The Camera and Me: Heather Oelklaus and her 1977 Chevy, Little Miss Sunshine

Reading Time: 3 minutes

Devoted to the art of pinhole photography,   Oelklaus ruminates on her largest and most ambitious camera

Words by Heather  Oelklaus, as told by Isaac Huxtable.

It all started on World Pinhole Photography Day. It’s the holiest of days, and takes place every year on the last Sunday of April. In 2011, I had a party to celebrate. Everyone made their own cameras out of boxes and exposed photo paper. I said that next year, I desired to use a truck. I dreamed of  a camera which could take really big pictures, but wouldn’t be too heavy to carry on a photoshoot. I started to search Craigslist, eventually finding a big yellow 1977 Chevrolet. My favourite film is a discontinued Kodak E6, which came in this yellow box – the same shape and colour. I thought, well, this must be a sign.

I took the Chevy for a test drive, talked the price down, and took her home. I called her Little Miss Sunshine. We have a really good relationship. I feel like she’s a person – she definitely has a personality.

© Heather Oelkaus.

When people first see her, they could just see an old truck. I always say: “Well, why don’t you come inside and sit down? ” They sit on the beanbag chairs, and I tell them to close their eyes, let their brain adjust to the unfamiliar surroundings. When they open them again, they see this upside down, backward world. To be able to give that feeling to people is what it’s all about. I love it. It’s otherworldly in there, perfectly. If you are looking for what magic is, it’s inside a camera obscura truck.  

I started creating pinhole photography in 1992. It’s all very simple; with Little Miss Sunshine, there is a hole on the passenger side. You drive to the spot, get in the back, wait for your eyes to adjust, and set up the blackout curtain on the opposite wall. I frame up my image, make sure it fits within my 5’x10’ magnetic easel on the wall, put on my red headlamp, and pull the curtain back. Next I place 84 sheets of 8”x10” unexposed photo paper on the magnetic ease and make the exposure. The pinhole is so tiny it comes out to be an aperture of about f1497. On a bright, sunny day, it may be a 12-minute-long exposure. I sit in there, watching the planet transfer itself onto the paper. The longer you stay, the more you see. You start seeing colours, and then you can see cars driving by, people walking. It’s a wonderful place.. Then, if the time is up, I shut my aperture and put all the exposed photo paper away, drive home, and process it in my own darkroom.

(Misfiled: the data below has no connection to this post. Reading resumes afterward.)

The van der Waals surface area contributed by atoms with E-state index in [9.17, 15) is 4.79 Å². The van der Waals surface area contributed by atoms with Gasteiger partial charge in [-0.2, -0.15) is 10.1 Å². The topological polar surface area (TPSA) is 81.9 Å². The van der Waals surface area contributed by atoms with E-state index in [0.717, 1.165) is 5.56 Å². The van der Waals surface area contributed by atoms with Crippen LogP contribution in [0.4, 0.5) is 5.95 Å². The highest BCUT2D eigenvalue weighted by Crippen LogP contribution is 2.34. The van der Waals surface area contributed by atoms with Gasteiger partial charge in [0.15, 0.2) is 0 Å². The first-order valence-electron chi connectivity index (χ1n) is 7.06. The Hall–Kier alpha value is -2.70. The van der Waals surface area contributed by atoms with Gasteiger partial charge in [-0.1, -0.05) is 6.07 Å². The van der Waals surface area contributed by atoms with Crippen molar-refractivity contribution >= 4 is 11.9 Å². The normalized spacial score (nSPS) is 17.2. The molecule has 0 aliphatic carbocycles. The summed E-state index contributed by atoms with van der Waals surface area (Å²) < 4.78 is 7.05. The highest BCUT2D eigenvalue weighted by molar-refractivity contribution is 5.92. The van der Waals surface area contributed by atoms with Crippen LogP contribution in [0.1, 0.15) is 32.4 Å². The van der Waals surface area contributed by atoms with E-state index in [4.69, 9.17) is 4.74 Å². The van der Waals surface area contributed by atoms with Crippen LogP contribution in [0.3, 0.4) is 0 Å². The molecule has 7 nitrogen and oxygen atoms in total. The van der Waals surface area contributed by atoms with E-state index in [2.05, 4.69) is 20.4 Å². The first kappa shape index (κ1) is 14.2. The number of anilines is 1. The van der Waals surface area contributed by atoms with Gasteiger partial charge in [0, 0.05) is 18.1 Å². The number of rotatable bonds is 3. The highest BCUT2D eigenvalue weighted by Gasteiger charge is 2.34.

“Little Miss Sunshine support me face my doubts. You learn a lot when you have to affect the oil on your camera or fix it when it breaks down on either side of the road. ”

© Heather Oelkaus.

Little Miss Sunshine supports me face my uncertainties. You learn a lot when you have to affect the oil on your camera in addition to the fix it when it breaks down quietly of the road. Being a wannabe mother out on the road and taking into unfamiliar places to take the a long exposure, you just don’t know what to expect. People are inquisitive about Little Miss Sunshine and inquire all kinds of questions. It is not really how many people have never experienced what like inside a camera obscura, Little Miss Sunshine helps you me get out of my rut by allowing the impressive to change into wonderful feelings with people and places she has even taken me.  

Their bond between time, light, and thus life is what I love. The masturbation sleeve is squeezing life through that may tiny hole. That’s how come I named my up-to-date series Taking Time, enjoy it I feel like I’m in the time I’m taking, plus taking the time to sit and uncover.   Little Miss Sun rays has definitely taught other patience.

Looking forward, I want to interact with the believed image more. The last result I did, I took this tool to a Covid-19 testing domain parking lot. When I was taking the picture, I stood half way between the aperture and the layer of the eye, interacting as a shadowy discern.    

I’ve yet been photographing for 35 years proper now, and it takes a lot inside surprise me. I about know what everything is going to is before I click the shutter. But Little Miss Shining sun always surprises me. Each of our detail is so sharp and so beautiful, she picks up relating to things I never notice when you’re getting started. Like I said, she’s magical.

© Heather Oelkaus.

Isaac Huxtable

Isaac Huxtable joined generally the British Journal of Photography considerations in October 2020, where he is currently the Editorial Associate. Prior to this, he examined a BA in History associated Art at the Courtauld Instititue of Art, London.

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